Truth, Lies and Unicorns

Following is a synopsis of an article—"Truth, Lies and Unicorns"—that I just published with Andrea Howe of BossaNova Consulting Group in RainToday.com. You can read the complete article here.

What is lying?

On a conversational level, we take “lying” to mean speaking an untruth; overtly saying something that is not the case. Webster’s first definition is “to make an untrue statement with intent to deceive.” “To lie” is an active verb, with a connotation of intent.

But Webster’s second definition is far broader: “to create a false or misleading impression.” That definition includes lies of omission; it even extends beyond speech.

By that definition, business advisors (or for that matter, people) who don’t lie are like unicorns: not inconceivable, but pretty infrequent. In the same sense, Diogenes never found an honest man.

The article goes on to describe five common ways we lie to clients. It then explores just why it is that we lie. Our contention is that we fool ourselves.

The article examines the costs and benefits of lying, separating the purely utilitarian consequences from any ethical treatment. The article argues that when humans analyze lying as a purely utilitarian practice—we tend to get the analysis wrong.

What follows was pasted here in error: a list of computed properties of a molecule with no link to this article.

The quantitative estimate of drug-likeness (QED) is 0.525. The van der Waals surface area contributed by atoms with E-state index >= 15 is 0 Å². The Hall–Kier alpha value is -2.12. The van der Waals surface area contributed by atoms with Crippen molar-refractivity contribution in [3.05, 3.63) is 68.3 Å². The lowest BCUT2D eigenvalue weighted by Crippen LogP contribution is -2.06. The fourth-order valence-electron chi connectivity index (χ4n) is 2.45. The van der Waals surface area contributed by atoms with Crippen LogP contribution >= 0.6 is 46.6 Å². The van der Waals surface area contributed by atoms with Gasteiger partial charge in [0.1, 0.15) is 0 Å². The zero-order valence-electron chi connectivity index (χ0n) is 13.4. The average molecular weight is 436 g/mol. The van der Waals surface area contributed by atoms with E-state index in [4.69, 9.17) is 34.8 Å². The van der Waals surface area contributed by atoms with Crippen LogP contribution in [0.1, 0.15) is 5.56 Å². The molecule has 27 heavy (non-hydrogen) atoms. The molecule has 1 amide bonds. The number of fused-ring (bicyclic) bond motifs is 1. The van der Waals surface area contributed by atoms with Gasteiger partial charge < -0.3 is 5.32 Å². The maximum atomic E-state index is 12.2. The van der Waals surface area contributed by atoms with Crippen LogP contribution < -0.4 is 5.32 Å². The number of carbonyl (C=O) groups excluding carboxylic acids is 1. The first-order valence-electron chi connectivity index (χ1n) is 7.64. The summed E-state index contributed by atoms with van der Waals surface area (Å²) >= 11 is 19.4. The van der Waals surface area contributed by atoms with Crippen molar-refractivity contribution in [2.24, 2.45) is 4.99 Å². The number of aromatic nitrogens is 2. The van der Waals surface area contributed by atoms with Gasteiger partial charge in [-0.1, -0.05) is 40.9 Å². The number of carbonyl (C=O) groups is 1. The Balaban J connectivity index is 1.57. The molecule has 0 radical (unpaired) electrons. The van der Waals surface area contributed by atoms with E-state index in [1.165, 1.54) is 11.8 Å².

Specifically, we underestimate the utilitarian value of truth-telling, and of the cost of disapproval if caught.

Meanwhile, we overestimate the benefit of the false perception our lie gets us, the cost of disapproval for truth-telling, and the probability of getting away with it.

On purely arithmetic grounds, then, lying is often accompanied by self-deception. It’s speculation on my part, but I suppose it has to do with over-estimating present pain vs. future good—a saber-tooth tiger in one’s face gets a lot of attention. It’s all fear-based in any case.

The article goes on to discuss the very real economic costs of lying, and to suggest some practical ways of doing a better job of truth-telling.

If the article interests you, you might also want to read Sissela Bok’s excellent book Lying: Moral Choice in Public and Private Life. She makes a wonderful case that, while “always tell the whole truth” may be an overly strict rule, it is far closer to correct than what we usually do.

Finally, as long as I’m self-promoting in this post, let me dump it all at once. I got a very nice book review of my book "Trust-based Selling" from Mike Schultz. Full disclosure: Mike is also publisher of RainToday.com, of which I’m a contributing editor. Mike was taken by the use of lists in the book.